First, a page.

I know it's not much, but at least it looks like what we're trying to prove. Hope it helps, I'll keep trying to figure it out.
I also believe you are in the correct direction. The ball with radius M in $\displaystyle L^2$ is weakly compact, hence any "weaker" (less fine than the weak) Hausdorff topology agree with the weak topology in this ball. The point is showing that almost everywhere convergence implies a convergence in a topology with this characteristiscs, but unfortunately I don't see how to define such a topology. Perhaps it is trivial but at the moment I don't see.

Perhaps it is possible to answer the first question in your given argument. $\displaystyle (f_{n_k}-h)$ tends weakly to 0. Then I believe that taking $\displaystyle g\in L^2$ charecteristic functions of bounded intervals implies almost everywhere convergence to zero of $\displaystyle (f_{n_k}-h)$ (using DCT in bounded intervals because the functions are essentially bounded in each interval by $\displaystyle 2\sqrt{M}$ divided the lenghth of the interval) and then $\displaystyle f=h$ in $\displaystyle L^2$. But at the moment I don't know how to deduce from this fact the convergence of the whole sequence.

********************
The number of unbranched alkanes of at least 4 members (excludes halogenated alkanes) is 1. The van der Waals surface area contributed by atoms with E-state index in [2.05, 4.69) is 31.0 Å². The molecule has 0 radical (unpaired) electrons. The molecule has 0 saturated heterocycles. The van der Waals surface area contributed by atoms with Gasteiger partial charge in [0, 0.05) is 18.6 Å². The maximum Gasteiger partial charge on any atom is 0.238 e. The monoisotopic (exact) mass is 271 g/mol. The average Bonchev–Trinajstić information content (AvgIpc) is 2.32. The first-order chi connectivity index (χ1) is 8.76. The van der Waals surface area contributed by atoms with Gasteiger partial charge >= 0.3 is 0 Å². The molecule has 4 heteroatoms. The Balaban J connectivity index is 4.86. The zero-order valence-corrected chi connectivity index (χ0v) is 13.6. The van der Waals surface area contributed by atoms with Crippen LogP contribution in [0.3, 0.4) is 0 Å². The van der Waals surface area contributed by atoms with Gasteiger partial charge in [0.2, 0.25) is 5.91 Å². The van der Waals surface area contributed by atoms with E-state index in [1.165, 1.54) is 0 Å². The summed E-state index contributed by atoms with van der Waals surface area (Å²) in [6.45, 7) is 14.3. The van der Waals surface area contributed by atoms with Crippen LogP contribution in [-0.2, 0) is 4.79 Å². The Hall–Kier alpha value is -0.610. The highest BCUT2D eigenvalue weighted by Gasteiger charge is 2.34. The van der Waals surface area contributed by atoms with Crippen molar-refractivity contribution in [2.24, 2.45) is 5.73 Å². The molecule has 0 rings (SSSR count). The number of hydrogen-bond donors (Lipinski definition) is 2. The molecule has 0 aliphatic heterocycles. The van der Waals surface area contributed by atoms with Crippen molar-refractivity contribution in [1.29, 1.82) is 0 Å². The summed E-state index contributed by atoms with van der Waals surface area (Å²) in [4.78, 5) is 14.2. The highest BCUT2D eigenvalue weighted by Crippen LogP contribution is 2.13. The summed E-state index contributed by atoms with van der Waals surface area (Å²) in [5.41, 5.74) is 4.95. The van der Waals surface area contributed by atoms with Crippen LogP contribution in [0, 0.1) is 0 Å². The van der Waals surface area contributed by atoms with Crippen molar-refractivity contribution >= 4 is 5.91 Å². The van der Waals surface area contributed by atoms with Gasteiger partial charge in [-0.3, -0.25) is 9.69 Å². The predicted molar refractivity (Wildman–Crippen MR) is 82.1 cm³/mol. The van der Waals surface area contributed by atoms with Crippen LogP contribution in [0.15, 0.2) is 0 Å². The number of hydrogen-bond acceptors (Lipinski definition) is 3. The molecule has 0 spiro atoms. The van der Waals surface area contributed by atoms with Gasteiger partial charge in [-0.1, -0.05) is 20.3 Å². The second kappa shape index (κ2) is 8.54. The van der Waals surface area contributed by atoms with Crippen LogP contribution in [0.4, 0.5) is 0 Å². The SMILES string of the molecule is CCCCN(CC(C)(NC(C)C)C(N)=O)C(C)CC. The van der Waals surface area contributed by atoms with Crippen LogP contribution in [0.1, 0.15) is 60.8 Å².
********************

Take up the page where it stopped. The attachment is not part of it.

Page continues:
10. Originally Posted by Enrique2
The ball with radius M in $\displaystyle L^2$ is weakly compact
This seems to be the right way indeed. More precisely, the fact that bounded sequences in $\displaystyle L^2$ have weakly convergent subsequences.